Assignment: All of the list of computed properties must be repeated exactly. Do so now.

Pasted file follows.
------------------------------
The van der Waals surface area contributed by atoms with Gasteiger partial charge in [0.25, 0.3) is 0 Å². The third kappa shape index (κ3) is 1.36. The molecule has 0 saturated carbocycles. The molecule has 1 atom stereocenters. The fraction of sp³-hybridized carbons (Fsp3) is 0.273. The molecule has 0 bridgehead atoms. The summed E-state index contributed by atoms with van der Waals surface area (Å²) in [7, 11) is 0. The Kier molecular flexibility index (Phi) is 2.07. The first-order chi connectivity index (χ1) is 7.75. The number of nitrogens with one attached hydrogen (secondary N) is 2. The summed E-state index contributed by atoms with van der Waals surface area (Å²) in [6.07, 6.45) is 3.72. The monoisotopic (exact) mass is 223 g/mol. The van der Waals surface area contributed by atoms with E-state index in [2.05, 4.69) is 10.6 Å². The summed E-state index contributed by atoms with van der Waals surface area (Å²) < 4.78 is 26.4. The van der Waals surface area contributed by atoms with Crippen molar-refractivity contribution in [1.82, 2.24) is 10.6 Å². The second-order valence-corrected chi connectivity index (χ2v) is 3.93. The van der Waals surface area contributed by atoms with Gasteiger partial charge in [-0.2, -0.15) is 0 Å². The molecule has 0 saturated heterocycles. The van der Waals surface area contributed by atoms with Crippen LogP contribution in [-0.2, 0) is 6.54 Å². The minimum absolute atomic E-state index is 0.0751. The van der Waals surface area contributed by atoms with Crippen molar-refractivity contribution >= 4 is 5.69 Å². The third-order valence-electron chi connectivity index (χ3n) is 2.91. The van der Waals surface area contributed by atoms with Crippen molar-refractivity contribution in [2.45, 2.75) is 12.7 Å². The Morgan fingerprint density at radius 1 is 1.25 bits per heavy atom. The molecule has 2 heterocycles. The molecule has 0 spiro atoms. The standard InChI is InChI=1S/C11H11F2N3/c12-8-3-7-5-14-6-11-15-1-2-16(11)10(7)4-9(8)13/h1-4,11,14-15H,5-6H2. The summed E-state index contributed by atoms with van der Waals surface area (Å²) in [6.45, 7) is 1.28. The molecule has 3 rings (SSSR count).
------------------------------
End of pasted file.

The van der Waals surface area contributed by atoms with Gasteiger partial charge in [0.25, 0.3) is 0 Å². The third kappa shape index (κ3) is 1.36. The molecule has 0 saturated carbocycles. The molecule has 1 atom stereocenters. The fraction of sp³-hybridized carbons (Fsp3) is 0.273. The molecule has 0 bridgehead atoms. The summed E-state index contributed by atoms with van der Waals surface area (Å²) in [7, 11) is 0. The Kier molecular flexibility index (Phi) is 2.07. The first-order chi connectivity index (χ1) is 7.75. The number of nitrogens with one attached hydrogen (secondary N) is 2. The summed E-state index contributed by atoms with van der Waals surface area (Å²) in [6.07, 6.45) is 3.72. The monoisotopic (exact) mass is 223 g/mol. The van der Waals surface area contributed by atoms with E-state index in [2.05, 4.69) is 10.6 Å². The summed E-state index contributed by atoms with van der Waals surface area (Å²) < 4.78 is 26.4. The van der Waals surface area contributed by atoms with Crippen molar-refractivity contribution in [1.82, 2.24) is 10.6 Å². The second-order valence-corrected chi connectivity index (χ2v) is 3.93. The van der Waals surface area contributed by atoms with Gasteiger partial charge in [-0.2, -0.15) is 0 Å². The molecule has 0 saturated heterocycles. The van der Waals surface area contributed by atoms with Crippen LogP contribution in [-0.2, 0) is 6.54 Å². The minimum absolute atomic E-state index is 0.0751. The van der Waals surface area contributed by atoms with Crippen molar-refractivity contribution >= 4 is 5.69 Å². The third-order valence-electron chi connectivity index (χ3n) is 2.91. The van der Waals surface area contributed by atoms with Crippen molar-refractivity contribution in [2.45, 2.75) is 12.7 Å². The Morgan fingerprint density at radius 1 is 1.25 bits per heavy atom. The molecule has 2 heterocycles. The molecule has 0 spiro atoms. The standard InChI is InChI=1S/C11H11F2N3/c12-8-3-7-5-14-6-11-15-1-2-16(11)10(7)4-9(8)13/h1-4,11,14-15H,5-6H2. The summed E-state index contributed by atoms with van der Waals surface area (Å²) in [6.45, 7) is 1.28. The molecule has 3 rings (SSSR count).